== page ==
How poverty has led to a boom in the surrogacy industry in India

By Nina Steele 

My husband and I went on holiday to India in 2011 and one thing that left the most impact on me was the level of poverty. Being originally from Africa, I believed until I went to India that I had already seen the worst cases of poverty in my lifetime and that nothing could shock me anymore. Well, India proved me wrong.

Never before had I seen whole families (including newborns) living by the side of the road. I was shocked that any country could allow its citizens to live in such appalling conditions and according to this BBC article, there could be as much as 20 million homeless people living in the big cities.

With those figures in mind, I am not surprised that many poor women are now choosing to become surrogates as a way to better their lives as documented in this Daily Mail article. It is easy for us living in the West to feel a sense of outrage at reading about what looks like poor people being exploited for the benefit of well off Westerners. But until you have seen the kind of poverty these women are faced with, I think it is naïve for us to be too harsh in our judgement.

It is true that those people in the West who voice their objection at this ever growing and seemingly unethical industry have a point, but let’s not forget that unlike the West, poor countries do not have the benefit of a welfare state and so when you are poor, you are pretty much on your own. It is the same argument that people make about sweatshops. Yes those working within them need better pay and better working conditions, but the truth is that most people will give anything to be employed there because that is the biggest opportunity they will ever have in their lives.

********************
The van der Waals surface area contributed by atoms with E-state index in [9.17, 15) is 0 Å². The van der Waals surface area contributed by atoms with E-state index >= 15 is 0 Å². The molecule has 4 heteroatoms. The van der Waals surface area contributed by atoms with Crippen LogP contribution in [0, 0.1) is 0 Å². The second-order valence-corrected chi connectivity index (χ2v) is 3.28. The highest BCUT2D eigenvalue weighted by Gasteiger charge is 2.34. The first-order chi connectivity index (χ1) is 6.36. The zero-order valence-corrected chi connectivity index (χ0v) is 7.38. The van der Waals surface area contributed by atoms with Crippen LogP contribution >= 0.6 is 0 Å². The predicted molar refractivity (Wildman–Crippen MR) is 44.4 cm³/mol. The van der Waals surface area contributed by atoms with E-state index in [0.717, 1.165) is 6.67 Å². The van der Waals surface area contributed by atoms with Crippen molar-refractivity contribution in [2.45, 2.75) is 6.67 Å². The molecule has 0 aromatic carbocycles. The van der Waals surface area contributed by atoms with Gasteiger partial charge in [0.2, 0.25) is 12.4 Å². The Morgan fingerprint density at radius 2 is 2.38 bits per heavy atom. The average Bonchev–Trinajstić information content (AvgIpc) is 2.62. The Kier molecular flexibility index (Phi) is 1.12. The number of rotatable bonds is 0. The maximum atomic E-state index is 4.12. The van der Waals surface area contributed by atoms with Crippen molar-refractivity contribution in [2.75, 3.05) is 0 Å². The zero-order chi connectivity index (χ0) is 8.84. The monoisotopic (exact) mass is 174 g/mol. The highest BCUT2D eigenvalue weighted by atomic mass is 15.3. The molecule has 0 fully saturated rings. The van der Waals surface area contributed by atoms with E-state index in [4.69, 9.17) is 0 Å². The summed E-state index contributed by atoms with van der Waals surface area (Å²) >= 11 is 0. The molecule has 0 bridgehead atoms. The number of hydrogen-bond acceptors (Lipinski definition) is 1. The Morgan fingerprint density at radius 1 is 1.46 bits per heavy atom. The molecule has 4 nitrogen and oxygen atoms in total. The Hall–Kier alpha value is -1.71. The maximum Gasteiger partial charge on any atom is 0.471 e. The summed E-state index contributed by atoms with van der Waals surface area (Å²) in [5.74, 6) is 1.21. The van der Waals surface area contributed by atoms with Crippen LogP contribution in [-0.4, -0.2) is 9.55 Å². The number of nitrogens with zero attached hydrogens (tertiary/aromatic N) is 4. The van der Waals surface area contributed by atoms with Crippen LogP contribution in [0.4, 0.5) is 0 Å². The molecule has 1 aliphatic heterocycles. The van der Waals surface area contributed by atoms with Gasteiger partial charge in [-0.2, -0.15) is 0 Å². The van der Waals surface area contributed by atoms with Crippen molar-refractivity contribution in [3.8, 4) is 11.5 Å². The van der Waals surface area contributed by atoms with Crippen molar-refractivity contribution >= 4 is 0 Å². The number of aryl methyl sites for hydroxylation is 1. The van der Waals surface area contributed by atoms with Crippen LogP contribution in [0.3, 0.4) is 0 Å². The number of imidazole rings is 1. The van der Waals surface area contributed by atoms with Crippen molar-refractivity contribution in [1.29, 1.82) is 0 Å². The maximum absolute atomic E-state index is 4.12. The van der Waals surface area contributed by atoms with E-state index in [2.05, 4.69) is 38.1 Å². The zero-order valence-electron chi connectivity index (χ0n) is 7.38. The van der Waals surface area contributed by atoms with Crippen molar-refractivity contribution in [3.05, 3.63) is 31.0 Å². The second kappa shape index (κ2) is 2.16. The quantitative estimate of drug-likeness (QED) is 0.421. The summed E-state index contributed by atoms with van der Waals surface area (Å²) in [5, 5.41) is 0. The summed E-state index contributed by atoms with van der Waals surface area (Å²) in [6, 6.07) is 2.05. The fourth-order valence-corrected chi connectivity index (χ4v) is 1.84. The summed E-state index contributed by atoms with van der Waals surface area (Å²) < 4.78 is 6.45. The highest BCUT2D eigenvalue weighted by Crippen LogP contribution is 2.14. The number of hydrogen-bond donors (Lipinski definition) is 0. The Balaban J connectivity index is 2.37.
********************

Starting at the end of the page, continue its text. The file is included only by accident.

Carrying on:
There is no denying that the surrogacy sector needs more regulation, but until the underlying issue of poverty that leads to these desperate women seeking to become surrogates is addressed, we must not allow our Western views to prevent them from earning a much needed income that will undoubtedly make a massive difference to their lives.

Also, the focus should not just be on these poor women, but equally on the Westerners who are fuelling this boom in the first place. What makes people desperate enough to want to go to such lengths in order to have a baby? Is the system in their own countries failing them and if so, how can this be addressed? Yes we may never be able to eliminate the demand entirely but we may be able to decrease the need for such services considerably if we address the underlying issues that make Westerners turn to them in the first place.

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